The term, glass ceiling, was used to represent an absolute barrier or solid
roadblock that prevented women from advancing to higher-level
positions. The ceiling resulted in women finding themselves stuck in lower-
level jobs, ones that did not have profit and loss responsibility, and jobs with
less visibility, power, and influence. This scenario is changing. This case
illustrates the impact motivated leadership and changing company policies
can have on gender diversity in the workplace. According to the United States
Department of Labor, compared to women comprising 21 percent of the
workforce in 1920, women comprised nearly half of the workforce in the
United States in 2013, making gender diversity issues more and more
important. This activity asks you to identify and apply your knowledge of such
aspects of diversity.
Read the case below and answer the questions that follow.
In 2003, the representatives of LeasePlan USA's top customers were mostly
women, as was the majority of the company's employees. However, men
represented a large majority of top managers at the company, reflecting the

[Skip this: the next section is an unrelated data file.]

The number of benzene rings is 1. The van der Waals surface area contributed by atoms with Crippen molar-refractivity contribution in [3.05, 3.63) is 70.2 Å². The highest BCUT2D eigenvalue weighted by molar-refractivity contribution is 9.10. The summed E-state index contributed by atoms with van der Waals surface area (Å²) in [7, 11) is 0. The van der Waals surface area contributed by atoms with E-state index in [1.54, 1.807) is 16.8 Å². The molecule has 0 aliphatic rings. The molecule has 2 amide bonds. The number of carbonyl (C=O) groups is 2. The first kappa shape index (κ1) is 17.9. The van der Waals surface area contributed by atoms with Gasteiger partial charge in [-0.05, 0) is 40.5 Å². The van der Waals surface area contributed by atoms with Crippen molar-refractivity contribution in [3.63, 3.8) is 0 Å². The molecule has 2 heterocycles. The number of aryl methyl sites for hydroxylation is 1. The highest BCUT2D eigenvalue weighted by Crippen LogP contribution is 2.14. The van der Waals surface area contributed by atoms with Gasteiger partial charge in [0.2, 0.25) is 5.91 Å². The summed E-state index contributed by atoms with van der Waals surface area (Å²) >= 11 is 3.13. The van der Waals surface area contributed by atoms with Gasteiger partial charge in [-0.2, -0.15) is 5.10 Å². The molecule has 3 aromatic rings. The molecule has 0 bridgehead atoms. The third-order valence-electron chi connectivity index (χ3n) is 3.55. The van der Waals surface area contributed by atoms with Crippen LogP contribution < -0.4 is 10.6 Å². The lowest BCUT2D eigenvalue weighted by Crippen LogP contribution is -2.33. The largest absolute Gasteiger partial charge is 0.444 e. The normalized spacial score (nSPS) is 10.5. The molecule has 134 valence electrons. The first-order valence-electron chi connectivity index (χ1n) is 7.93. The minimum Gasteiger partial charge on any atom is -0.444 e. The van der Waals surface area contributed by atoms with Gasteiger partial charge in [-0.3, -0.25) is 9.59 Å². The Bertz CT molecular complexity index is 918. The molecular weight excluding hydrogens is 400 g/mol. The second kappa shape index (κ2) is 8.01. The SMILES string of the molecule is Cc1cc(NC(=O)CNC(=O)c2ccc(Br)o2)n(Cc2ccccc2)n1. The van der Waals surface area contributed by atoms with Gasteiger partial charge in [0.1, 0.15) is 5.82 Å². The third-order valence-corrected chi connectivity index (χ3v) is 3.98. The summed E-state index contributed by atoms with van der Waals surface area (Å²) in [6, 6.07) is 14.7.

old-boys network type culture that dominated the fleet industry. New
leadership decided to change this and provided career counseling to women,
revised reward systems to focus on performance instead of seniority, and
replaced some existing managers. Two years ago, only one of seven top
executives was a woman. Now, three of the top eight executives are women.
The company's new chief executive claims that these changes are motivated
by strategy rather than political correctness. He says, "LeasePlan doesn't
build anything…Our sustainable competitive advantages are people."
LeasePlan now also implements a development program catered specifically
for female employees. The program includes skills assessments, career
guidance, communications, brand building, and panel discussions with female
executives from other companies.
LeasePlan's efforts have yielded very positive results in a short period of time.
For example, a 2006 survey showed that 35 percent of women agreed that
"management supports my efforts to manage my career," which was improved